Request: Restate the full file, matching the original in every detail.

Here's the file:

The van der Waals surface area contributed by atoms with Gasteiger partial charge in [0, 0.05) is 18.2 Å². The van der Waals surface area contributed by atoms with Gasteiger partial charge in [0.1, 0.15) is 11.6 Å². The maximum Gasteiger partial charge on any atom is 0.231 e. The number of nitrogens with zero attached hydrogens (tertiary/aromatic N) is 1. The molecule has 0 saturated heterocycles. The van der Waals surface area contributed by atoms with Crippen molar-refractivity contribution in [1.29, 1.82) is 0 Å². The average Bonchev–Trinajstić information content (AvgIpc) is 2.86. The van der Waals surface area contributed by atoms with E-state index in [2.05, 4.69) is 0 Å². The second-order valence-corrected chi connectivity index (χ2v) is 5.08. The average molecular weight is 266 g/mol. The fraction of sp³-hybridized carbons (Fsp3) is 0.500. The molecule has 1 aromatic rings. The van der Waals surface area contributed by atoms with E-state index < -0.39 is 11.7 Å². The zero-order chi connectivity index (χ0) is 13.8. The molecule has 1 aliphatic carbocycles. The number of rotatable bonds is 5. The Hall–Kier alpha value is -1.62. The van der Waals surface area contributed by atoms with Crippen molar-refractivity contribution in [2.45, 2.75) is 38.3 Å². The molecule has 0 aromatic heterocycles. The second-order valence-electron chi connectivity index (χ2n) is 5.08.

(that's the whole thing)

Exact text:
The van der Waals surface area contributed by atoms with Gasteiger partial charge in [0, 0.05) is 18.2 Å². The van der Waals surface area contributed by atoms with Gasteiger partial charge in [0.1, 0.15) is 11.6 Å². The maximum Gasteiger partial charge on any atom is 0.231 e. The number of nitrogens with zero attached hydrogens (tertiary/aromatic N) is 1. The molecule has 0 saturated heterocycles. The van der Waals surface area contributed by atoms with Crippen molar-refractivity contribution in [1.29, 1.82) is 0 Å². The average Bonchev–Trinajstić information content (AvgIpc) is 2.86. The van der Waals surface area contributed by atoms with E-state index in [2.05, 4.69) is 0 Å². The second-order valence-corrected chi connectivity index (χ2v) is 5.08. The average molecular weight is 266 g/mol. The fraction of sp³-hybridized carbons (Fsp3) is 0.500. The molecule has 1 aromatic rings. The van der Waals surface area contributed by atoms with E-state index < -0.39 is 11.7 Å². The zero-order chi connectivity index (χ0) is 13.8. The molecule has 1 aliphatic carbocycles. The number of rotatable bonds is 5. The Hall–Kier alpha value is -1.62. The van der Waals surface area contributed by atoms with Crippen molar-refractivity contribution in [2.45, 2.75) is 38.3 Å². The molecule has 0 aromatic heterocycles. The second-order valence-electron chi connectivity index (χ2n) is 5.08.